Nov. 5, 2012 -- The highest court in the land seemed like one of the lowest priorities of the presidential candidates on the campaign trail.
Even though the justices are closely divided on politically sensitive issues such as abortion, campaign finance, and health care, the composition of the court was hardly addressed by President Obama and former governor Mitt Romney.
"The future of the Supreme Court is the forgotten issue in this year's presidential election," Erwin Chemerinsky of the University of California Irvine School of Law wrote in a recent op-ed.
Although there is no public sign that any of the justices are ready to retire, the very fact that four of them ---Ruth Bader Ginsburg, Anthony Kennedy, Antonin Scalia and Stephen Breyer -- are in their 70s suggests that there is a possibility that the next president will be able to nominate a new justice.
That power often becomes a president's most lasting legacy. President George W. Bush has been out of office for four years now, but Chief Justice John Roberts and Justice Samuel Alito, his two nominees, could serve for years to come.
The current court is closely divided on some issues with five justices nominated by Republican presidents and four by Democrats.
If Romney were to win the presidency and have the chance to nominate a conservative to replace a liberal on the court, Roe v. Wade could be overturned and the issue of abortion rights returned to the states.
In the vice presidential debate, ABC News' Martha Raddatz asked Paul Ryan, Romney's running mate, "Should those who believe that abortion should remain legal be worried?"
Ryan answered, "We don't think that unelected judges should make this decision; that people, through their elected representatives and reaching a consensus in society through the democratic process, should make this determination."
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While Justice Kennedy is seen as the potential swing vote with the liberal block of the court on some hot button social issues, those cases could be decided differently if Romney has the chance to add another conservative to the bench.
Who might be at the top of Romney's list to nominate to the Court? One of his legal advisers is the conservative trail blazer Robert Bork. Powerhouse lawyer Paul Clement, the former Solicitor General of the Bush administration, who fought the health care law on the part of 26 states and is currently defending a federal law that defines marriage as between a man and a woman, would be a top contender. Judge Brett Kavanaugh of the U.S. Court of Appeals for the DC Circuit and Judge Diane S. Sykes of the United States Court of Appeals for the Seventh Circuit Court might also be in play.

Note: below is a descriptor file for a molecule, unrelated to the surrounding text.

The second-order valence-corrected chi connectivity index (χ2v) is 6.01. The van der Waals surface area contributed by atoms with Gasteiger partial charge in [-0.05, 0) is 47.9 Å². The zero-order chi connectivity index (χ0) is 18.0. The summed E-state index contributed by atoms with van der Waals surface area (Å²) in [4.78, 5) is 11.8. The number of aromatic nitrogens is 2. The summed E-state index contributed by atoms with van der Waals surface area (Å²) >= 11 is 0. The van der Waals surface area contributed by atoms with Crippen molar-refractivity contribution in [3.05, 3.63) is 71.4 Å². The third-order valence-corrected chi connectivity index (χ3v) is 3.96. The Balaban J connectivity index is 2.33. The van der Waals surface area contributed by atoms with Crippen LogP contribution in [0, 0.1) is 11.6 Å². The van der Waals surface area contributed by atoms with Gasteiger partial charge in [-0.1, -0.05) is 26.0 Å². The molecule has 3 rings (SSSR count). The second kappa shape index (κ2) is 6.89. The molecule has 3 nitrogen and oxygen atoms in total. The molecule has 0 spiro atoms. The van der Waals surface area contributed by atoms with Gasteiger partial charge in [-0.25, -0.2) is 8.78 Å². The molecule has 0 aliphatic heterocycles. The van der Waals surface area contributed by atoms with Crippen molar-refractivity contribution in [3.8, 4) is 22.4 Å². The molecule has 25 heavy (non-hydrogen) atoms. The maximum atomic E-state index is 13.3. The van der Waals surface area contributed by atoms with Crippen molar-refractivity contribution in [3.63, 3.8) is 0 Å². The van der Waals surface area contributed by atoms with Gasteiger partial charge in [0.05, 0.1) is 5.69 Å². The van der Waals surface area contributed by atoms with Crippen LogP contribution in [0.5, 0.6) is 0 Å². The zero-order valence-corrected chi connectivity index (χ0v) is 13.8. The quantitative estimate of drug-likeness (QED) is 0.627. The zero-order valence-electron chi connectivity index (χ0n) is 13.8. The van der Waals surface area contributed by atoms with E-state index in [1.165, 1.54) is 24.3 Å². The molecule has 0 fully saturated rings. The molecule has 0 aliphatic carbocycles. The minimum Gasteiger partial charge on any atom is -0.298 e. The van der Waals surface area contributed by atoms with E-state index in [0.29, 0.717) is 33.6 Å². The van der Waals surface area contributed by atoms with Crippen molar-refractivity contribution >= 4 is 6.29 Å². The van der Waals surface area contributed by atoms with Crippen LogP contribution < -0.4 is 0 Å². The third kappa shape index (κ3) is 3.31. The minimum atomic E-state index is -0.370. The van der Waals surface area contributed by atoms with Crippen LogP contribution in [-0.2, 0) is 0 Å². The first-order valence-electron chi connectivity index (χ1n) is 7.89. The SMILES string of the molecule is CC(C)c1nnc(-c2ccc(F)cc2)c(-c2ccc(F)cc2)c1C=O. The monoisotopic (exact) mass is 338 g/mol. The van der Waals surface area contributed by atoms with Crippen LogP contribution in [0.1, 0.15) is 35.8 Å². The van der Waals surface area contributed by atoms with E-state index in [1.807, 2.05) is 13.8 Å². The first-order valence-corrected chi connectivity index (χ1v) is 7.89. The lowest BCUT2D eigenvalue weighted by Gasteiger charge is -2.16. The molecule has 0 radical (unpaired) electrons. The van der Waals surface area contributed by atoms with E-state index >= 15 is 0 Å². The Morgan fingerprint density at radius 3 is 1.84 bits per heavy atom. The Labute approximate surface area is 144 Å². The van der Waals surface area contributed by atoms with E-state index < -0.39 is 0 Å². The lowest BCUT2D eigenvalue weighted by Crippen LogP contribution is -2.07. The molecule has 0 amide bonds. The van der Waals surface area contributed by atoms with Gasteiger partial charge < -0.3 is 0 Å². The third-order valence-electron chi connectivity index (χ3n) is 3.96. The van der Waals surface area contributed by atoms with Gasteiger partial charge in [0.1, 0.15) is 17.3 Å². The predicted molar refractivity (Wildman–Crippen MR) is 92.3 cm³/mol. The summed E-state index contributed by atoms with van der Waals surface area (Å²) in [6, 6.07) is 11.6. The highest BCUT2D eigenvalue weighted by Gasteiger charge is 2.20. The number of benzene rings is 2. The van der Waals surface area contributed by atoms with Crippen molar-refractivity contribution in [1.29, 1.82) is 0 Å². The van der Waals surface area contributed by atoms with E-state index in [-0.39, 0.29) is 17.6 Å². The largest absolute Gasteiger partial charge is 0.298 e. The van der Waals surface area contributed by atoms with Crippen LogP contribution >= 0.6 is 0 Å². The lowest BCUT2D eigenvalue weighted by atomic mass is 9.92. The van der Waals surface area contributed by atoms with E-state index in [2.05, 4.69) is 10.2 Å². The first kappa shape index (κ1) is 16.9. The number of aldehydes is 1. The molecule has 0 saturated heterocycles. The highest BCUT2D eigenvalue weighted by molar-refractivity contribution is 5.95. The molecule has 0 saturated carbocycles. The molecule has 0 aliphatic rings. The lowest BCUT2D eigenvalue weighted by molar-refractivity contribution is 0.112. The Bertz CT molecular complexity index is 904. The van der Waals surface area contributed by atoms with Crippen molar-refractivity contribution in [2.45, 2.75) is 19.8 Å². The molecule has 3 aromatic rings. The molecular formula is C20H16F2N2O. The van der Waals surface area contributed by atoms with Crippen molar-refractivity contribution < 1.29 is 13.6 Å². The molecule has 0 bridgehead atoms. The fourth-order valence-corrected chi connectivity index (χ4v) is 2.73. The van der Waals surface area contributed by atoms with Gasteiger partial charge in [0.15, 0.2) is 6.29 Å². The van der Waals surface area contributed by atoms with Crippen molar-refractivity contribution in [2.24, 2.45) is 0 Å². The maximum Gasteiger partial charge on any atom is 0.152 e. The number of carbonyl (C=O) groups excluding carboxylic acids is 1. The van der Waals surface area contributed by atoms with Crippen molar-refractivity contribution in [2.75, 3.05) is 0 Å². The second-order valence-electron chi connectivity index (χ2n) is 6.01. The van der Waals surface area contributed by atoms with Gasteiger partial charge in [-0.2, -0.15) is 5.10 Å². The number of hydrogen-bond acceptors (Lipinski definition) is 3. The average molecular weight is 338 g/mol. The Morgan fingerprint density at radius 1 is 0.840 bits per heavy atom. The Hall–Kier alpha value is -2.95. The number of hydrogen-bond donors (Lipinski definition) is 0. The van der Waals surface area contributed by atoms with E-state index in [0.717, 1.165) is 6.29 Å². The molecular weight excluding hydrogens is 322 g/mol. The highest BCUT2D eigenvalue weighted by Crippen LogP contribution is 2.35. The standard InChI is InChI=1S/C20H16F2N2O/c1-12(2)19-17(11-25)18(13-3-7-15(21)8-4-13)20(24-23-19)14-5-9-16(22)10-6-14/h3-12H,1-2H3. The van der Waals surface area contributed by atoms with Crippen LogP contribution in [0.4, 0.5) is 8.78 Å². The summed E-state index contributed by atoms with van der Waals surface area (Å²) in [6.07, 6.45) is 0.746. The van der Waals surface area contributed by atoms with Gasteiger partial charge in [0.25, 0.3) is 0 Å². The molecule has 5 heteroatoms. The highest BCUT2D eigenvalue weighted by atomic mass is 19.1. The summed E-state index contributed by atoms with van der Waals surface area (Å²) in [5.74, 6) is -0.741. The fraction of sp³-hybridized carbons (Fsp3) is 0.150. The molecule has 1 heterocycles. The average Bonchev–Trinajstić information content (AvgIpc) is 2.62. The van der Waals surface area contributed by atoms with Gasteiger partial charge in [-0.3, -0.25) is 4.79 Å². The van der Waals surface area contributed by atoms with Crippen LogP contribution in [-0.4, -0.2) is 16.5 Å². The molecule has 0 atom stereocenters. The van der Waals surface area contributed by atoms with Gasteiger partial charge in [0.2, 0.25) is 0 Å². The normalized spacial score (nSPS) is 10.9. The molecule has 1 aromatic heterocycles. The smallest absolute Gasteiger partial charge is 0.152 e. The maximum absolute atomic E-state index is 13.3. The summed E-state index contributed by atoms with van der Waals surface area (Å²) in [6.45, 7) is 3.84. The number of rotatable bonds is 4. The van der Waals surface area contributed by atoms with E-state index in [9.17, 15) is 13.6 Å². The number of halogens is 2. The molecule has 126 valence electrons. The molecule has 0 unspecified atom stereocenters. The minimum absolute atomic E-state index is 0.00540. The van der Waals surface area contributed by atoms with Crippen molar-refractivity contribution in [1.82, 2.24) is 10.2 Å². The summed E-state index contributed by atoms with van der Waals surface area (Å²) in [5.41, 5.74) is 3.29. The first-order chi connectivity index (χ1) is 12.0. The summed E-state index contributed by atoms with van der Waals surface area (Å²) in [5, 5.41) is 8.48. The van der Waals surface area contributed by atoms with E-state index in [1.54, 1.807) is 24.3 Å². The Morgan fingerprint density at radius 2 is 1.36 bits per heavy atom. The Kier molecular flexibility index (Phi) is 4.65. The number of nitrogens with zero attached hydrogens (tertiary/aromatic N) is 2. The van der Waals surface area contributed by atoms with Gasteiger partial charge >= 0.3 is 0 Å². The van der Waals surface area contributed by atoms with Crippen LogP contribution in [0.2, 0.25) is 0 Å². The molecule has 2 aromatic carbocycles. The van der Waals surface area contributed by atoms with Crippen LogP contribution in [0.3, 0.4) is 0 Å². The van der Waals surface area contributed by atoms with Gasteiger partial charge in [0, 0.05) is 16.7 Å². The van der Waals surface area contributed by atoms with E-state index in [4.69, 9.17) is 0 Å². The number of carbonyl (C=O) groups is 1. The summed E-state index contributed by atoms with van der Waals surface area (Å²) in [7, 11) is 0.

As for Obama, although the Supreme Court was rarely brought up on the campaign trail, he did discuss the issue of a woman's right to choose in a recent interview with Rolling Stone Magazine.
"Typically, a president is going to have one or two Supreme Court nominees during the course of his presidency," he said, "and we know that the current Supreme Court has at least four members who would overturn Roe v. Wade. All it takes is one more for that to happen."
Supreme Court, the Forgotten Issue of Presidential Campaign
During a potential second term, if the president has the opportunity to replace one of the justices appointed to the bench by a Republican president, he could establish a majority liberal block with the new nominee joining Ginsburg, Breyer, Justice Sonia Sotomayor and Justice Elena Kagan.
"It's clear at the very least we could see a return to the liberal judicial activism of the Warren Court," says Curt Levey of the conservative Committee for Justice. "It would affect issues from abortion--the return of partial birth abortion ---almost surely a constitutional right to gay marriage and a reversal of the court's ruling that individuals have the right to possess fire arms. It would be a removal of basically all limits on affirmative action and a reversal of Citizens United," he said, referring to the court's landmark decision which said the government cannot restrict political spending by corporations and unions in elections.
Who would be potential candidates for Obama to consider? Judge Merrick Garland of the U.S. Court of Appeals for the District of Columbia was a recent top contender. Tom Goldstein, publisher of the popular Scotusblog, speculates that the president could continue the trend and nominate another woman, Kamala Harris, the attorney general of California.
Of course a Supreme Court justice's vote does not always correspond to the views of the nominating president. So far, however, Obama's nominees have been consistent liberal votes, and Romney has vowed on his web site to nominate "judges in the mold of Chief Justice Roberts and Justices Scalia, Thomas, and Alito."
The next president will also have the ability to shape the federal judiciary by nominating lower court judges.
"That's important because the Supreme Court only decides a small number in a year. It misses many of the big issues. Even on the big issues it reaches, it only gives broad guidance and the lower courts have to fill in the details," says Levey.
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